2020-11-08, 12:45–12:45, Posters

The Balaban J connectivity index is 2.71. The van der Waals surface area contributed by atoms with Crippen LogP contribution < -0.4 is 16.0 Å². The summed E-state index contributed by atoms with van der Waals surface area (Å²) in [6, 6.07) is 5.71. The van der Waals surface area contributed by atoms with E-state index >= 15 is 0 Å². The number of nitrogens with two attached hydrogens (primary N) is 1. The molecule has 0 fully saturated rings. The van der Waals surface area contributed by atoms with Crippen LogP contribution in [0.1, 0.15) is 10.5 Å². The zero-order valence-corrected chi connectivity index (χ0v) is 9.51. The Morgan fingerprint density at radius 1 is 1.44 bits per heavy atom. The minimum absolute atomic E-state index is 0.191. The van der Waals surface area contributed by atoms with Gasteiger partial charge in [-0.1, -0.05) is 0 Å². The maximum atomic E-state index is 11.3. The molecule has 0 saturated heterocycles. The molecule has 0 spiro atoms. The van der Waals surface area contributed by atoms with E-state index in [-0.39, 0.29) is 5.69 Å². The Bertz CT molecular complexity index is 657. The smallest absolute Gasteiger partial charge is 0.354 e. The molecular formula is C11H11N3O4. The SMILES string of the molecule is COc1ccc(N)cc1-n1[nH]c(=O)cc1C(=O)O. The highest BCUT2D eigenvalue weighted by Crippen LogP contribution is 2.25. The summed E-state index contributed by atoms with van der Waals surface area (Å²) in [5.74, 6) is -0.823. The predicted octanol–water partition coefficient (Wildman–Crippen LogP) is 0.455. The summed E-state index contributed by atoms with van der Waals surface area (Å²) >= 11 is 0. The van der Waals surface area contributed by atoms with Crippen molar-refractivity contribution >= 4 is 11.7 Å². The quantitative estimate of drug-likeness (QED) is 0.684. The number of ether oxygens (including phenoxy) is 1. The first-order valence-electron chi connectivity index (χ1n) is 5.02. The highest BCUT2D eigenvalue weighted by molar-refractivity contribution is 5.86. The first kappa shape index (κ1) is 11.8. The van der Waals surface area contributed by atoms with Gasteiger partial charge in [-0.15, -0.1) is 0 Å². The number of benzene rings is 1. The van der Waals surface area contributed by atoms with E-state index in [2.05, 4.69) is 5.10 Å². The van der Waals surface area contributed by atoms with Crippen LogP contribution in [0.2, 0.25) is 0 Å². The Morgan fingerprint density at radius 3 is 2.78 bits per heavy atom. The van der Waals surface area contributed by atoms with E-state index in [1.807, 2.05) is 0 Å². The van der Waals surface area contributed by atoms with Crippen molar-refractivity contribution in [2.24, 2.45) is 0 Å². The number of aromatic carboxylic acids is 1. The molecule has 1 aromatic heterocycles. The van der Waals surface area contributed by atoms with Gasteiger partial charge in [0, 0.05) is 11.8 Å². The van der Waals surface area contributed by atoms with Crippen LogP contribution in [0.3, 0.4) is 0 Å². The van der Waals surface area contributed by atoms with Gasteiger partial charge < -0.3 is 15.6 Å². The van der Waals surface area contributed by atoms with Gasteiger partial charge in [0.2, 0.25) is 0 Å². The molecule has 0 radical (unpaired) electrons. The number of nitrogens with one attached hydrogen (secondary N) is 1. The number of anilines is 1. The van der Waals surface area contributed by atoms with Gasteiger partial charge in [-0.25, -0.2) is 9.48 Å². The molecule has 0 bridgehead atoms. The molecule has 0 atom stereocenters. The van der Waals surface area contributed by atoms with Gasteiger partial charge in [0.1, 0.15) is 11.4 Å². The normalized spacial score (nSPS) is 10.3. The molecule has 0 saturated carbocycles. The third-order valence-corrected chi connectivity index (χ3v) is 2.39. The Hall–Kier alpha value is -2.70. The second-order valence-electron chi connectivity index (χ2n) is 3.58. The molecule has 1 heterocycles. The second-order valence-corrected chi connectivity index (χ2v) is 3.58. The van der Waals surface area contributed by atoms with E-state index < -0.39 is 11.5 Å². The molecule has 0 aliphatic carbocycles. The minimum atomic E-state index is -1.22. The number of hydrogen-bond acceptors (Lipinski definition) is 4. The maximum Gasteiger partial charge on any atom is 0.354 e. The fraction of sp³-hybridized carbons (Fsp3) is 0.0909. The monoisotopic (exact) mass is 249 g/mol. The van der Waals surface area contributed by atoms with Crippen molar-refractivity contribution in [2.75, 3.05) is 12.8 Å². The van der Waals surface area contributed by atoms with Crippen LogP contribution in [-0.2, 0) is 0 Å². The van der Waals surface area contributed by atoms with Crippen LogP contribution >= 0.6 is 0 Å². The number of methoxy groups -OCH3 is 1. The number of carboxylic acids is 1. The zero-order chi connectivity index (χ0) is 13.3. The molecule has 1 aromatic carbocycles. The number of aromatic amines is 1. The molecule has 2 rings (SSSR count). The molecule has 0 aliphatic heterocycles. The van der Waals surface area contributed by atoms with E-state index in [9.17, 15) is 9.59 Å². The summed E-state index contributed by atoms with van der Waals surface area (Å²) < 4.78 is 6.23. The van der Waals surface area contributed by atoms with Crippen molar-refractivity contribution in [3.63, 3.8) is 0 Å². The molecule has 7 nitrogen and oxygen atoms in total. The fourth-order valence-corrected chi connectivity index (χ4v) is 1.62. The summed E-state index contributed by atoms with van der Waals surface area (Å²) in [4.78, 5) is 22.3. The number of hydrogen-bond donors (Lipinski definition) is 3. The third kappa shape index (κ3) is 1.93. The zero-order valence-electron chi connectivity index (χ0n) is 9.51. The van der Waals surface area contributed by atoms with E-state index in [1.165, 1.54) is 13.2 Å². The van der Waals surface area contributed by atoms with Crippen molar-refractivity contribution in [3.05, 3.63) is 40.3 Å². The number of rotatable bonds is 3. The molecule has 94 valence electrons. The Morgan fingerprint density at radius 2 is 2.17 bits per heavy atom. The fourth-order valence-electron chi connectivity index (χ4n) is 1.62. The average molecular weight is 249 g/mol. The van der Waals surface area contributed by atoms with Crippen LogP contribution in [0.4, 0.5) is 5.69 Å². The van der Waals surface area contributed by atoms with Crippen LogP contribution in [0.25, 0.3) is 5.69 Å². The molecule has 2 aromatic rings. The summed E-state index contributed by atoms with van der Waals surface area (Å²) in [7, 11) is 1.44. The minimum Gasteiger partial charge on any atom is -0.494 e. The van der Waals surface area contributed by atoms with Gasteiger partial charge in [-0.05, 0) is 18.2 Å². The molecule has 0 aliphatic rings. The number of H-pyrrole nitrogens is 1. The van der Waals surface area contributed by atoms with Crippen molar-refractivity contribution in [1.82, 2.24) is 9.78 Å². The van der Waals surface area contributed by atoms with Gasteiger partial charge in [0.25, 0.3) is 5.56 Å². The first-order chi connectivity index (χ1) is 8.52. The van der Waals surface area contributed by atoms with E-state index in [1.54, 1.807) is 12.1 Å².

The perplexing mystery of how the solar corona maintains itself at a temperature of million K, while the visible disc of the Sun is only at 5800 K has been a long standing problem in solar physics. A recent study by Mondal et al. (2020, ApJ, 895, L39) has provided the first evidence for the presence of ubiquitous impulsive emissions at low radio frequencies from the quiet sun regions. Based on their observed characteristics, the authors find that these emissions, which we refer to as events, meet all of the requirements for being important for coronal heating. From a solar physics perspective, it is very interesting to understand their detailed morphological characteristics. This forms the objective of our study. To put the complexity of the problem in context, we note that in terms of their strength, the weaker features to be studied are about two orders of magnitude weaker than the weakest features reported earlier and are only a few percent of the steady solar emission; in terms of numbers, they occur at a rate of about five hundred events per minute. Based on earlier work with stronger flux densities and theoretical considerations, these features are expected to be compact in the image plane. To characterise the spatial structure of these events, we construct a peak fitting algorithm to find intensity peaks on the Sun, and fit Gaussian or quasi-Gaussian distributions to them. Density-Based Spatial Clustering of Application with Noise (DBSCAN), an unsupervised machine learning algorithm is used to classify the peaks as isolated or clustered. It is also used to obtain robust fits to these peaks, by rejecting noise features, or those that might be contaminated by artefacts from a bright active region present on the Sun. The final objective is to represent the information in the image plane as a set of features that are well-fit with Gaussians. The characteristics of these features can then be further examined to draw conclusions about solar coronal processes. To do a robust statistical analysis, we have applied this tool to a 70 minute dataset with images at every 0.5 seconds at 132 MHz. We present here the preliminary results from our work.